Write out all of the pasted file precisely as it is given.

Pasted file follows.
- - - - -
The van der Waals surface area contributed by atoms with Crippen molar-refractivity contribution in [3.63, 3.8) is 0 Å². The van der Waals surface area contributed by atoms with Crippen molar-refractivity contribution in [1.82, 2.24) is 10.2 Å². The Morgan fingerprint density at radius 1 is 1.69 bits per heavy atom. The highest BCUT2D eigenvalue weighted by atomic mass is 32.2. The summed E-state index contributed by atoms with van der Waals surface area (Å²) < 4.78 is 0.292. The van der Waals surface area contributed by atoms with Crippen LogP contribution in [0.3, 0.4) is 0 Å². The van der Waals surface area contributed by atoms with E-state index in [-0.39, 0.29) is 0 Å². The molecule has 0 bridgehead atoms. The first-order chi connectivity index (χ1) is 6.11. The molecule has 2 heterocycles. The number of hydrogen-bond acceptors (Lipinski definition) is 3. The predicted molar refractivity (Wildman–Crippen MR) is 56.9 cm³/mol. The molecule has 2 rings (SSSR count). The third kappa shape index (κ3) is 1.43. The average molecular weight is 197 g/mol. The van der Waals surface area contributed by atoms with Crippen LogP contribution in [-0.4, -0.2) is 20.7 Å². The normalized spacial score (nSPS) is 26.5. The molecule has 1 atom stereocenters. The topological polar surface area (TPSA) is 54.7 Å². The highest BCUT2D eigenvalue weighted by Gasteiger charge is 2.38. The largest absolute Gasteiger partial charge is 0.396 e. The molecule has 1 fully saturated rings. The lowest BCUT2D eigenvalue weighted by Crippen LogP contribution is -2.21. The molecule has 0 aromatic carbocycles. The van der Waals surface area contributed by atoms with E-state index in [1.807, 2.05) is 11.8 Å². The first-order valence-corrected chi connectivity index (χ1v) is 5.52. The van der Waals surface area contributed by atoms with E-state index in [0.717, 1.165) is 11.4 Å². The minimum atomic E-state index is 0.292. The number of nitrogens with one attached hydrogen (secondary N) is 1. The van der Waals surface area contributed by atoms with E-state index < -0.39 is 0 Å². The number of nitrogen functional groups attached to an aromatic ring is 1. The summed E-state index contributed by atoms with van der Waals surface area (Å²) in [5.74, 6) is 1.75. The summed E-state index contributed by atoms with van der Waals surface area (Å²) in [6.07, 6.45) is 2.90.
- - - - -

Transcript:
The van der Waals surface area contributed by atoms with Crippen molar-refractivity contribution in [3.63, 3.8) is 0 Å². The van der Waals surface area contributed by atoms with Crippen molar-refractivity contribution in [1.82, 2.24) is 10.2 Å². The Morgan fingerprint density at radius 1 is 1.69 bits per heavy atom. The highest BCUT2D eigenvalue weighted by atomic mass is 32.2. The summed E-state index contributed by atoms with van der Waals surface area (Å²) < 4.78 is 0.292. The van der Waals surface area contributed by atoms with Crippen LogP contribution in [0.3, 0.4) is 0 Å². The van der Waals surface area contributed by atoms with E-state index in [-0.39, 0.29) is 0 Å². The molecule has 0 bridgehead atoms. The first-order chi connectivity index (χ1) is 6.11. The molecule has 2 heterocycles. The number of hydrogen-bond acceptors (Lipinski definition) is 3. The predicted molar refractivity (Wildman–Crippen MR) is 56.9 cm³/mol. The molecule has 2 rings (SSSR count). The third kappa shape index (κ3) is 1.43. The average molecular weight is 197 g/mol. The van der Waals surface area contributed by atoms with Crippen LogP contribution in [-0.4, -0.2) is 20.7 Å². The normalized spacial score (nSPS) is 26.5. The molecule has 1 atom stereocenters. The topological polar surface area (TPSA) is 54.7 Å². The highest BCUT2D eigenvalue weighted by Gasteiger charge is 2.38. The largest absolute Gasteiger partial charge is 0.396 e. The molecule has 1 fully saturated rings. The lowest BCUT2D eigenvalue weighted by Crippen LogP contribution is -2.21. The molecule has 0 aromatic carbocycles. The van der Waals surface area contributed by atoms with E-state index in [1.807, 2.05) is 11.8 Å². The first-order valence-corrected chi connectivity index (χ1v) is 5.52. The van der Waals surface area contributed by atoms with E-state index in [0.717, 1.165) is 11.4 Å². The minimum atomic E-state index is 0.292. The number of nitrogens with one attached hydrogen (secondary N) is 1. The van der Waals surface area contributed by atoms with E-state index < -0.39 is 0 Å². The number of nitrogen functional groups attached to an aromatic ring is 1. The summed E-state index contributed by atoms with van der Waals surface area (Å²) in [5.74, 6) is 1.75. The summed E-state index contributed by atoms with van der Waals surface area (Å²) in [6.07, 6.45) is 2.90.